Earlier this spring, I sat in Gettysburg at the "Future of the Civil War" conference and listened to an intern talk about how he had been scared to interpret. He was afraid of his visitors, afraid to tell them about a place.
It was the "Jackson Shrine" at the Chandler plantation "Fairfield." And the one crucial fact he didn't know how to share was that Thomas Jonathan Jackson died in an office on a plantation, an office used to manage human chattel labor on the 740-acre plantation. He was afraid, intimidated, to say the simple sentence: "Before Jackson came here, this building was used to manage the plantation's over 60 slaves."
Being intimidated by the idea of interpreting is fine for a college student. It's a tough, scary world when you first start out. Intimidation is one healthy reaction. Talking about what James Loewen called, "the tough stuff of history," is tough and rightly should be. We're talking about, at its heart, a 250-year societal sin. Those types of wounds should still hurt.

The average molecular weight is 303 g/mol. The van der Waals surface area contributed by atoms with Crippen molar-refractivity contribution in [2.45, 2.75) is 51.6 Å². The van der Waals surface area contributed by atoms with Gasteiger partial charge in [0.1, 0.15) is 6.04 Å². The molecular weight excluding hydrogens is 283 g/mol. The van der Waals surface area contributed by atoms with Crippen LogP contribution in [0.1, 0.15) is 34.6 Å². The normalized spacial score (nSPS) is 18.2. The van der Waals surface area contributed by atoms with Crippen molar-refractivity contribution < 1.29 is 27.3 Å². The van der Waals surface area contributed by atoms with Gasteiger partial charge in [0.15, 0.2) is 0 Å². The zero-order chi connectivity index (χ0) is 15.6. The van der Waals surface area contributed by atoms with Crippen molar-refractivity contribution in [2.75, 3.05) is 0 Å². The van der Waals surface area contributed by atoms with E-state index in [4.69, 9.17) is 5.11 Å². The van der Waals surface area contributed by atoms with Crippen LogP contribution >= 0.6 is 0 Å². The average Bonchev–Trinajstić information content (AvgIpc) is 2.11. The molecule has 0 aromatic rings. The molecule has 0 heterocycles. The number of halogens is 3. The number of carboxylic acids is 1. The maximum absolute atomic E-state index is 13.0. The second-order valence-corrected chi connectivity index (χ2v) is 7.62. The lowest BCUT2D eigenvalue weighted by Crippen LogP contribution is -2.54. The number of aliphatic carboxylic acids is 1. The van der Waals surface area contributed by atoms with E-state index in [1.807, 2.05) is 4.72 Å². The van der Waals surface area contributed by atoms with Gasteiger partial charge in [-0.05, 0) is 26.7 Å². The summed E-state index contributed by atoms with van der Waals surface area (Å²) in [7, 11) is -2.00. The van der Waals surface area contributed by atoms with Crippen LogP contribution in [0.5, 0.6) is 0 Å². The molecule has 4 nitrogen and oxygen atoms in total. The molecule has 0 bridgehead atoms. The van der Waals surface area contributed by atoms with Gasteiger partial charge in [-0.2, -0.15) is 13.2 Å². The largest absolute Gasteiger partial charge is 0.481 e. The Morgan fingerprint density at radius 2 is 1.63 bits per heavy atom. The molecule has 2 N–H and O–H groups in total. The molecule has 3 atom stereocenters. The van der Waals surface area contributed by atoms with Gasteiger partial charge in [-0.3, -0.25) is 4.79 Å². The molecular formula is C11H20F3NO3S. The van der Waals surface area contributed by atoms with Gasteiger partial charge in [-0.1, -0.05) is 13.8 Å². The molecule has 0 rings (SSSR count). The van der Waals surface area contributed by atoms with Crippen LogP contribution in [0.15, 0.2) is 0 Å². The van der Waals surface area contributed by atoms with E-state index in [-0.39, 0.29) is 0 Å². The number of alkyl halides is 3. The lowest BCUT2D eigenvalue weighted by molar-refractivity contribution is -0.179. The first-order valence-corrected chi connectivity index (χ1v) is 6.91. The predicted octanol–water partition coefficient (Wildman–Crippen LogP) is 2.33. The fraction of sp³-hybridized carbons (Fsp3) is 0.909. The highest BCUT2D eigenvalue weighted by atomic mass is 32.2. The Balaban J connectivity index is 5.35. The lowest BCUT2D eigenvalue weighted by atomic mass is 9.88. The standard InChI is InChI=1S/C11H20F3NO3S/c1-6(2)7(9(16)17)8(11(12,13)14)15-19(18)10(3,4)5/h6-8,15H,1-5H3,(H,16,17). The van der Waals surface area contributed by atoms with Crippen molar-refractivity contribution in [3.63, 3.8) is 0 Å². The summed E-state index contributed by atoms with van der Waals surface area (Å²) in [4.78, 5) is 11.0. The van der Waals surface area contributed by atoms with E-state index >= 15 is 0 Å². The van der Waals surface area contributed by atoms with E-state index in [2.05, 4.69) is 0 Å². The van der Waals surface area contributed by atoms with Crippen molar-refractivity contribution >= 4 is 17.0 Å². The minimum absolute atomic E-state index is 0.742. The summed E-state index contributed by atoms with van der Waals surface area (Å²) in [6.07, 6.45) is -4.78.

But talking about our sins is the way we overcome them, make amends for them and avoid them tomorrow. We find solace in confessing and doing penance, it is a balm to the soul.
So, this afternoon, while many are thinking about Stonewall Jackson's death in a small overseer's office adjacent to a farmhouse on a Virginia plantation, I'll be thinking about other folks too.
I'll be thinking of the 60 human beings who Thomas C. Chandler owned in 1860. I'll be wondering who the 56-year-old man was, what the name of that 40-year-old woman was. Did that 4-year-old girl grow up to be a mother? A wife? Did their wounds ever heal.
By 1863, most of them were gone from the Chandlers' farm, suddenly finding freedom when a blue army descended on Fredericksburg and a new life was only a stone's throw away. They left behind small tokens underground that remind us they were there. But their journey had taken another step forward, from a place of toil and chains toward a land of freedom.
And as Stonewall Jackson lay dying in the small wood-shingled office where the man who had whipped those men and women and overseen their toil had kept his records, freedom marched forward. Because of Jackson's death in that very room, the death of slavery was just a little bit closer to being realized. His last gasp was one more last gasp on the road to destroying the peculiar institution.
Jackson's death did mean freedom, just not the kind he or the men he led ever intended.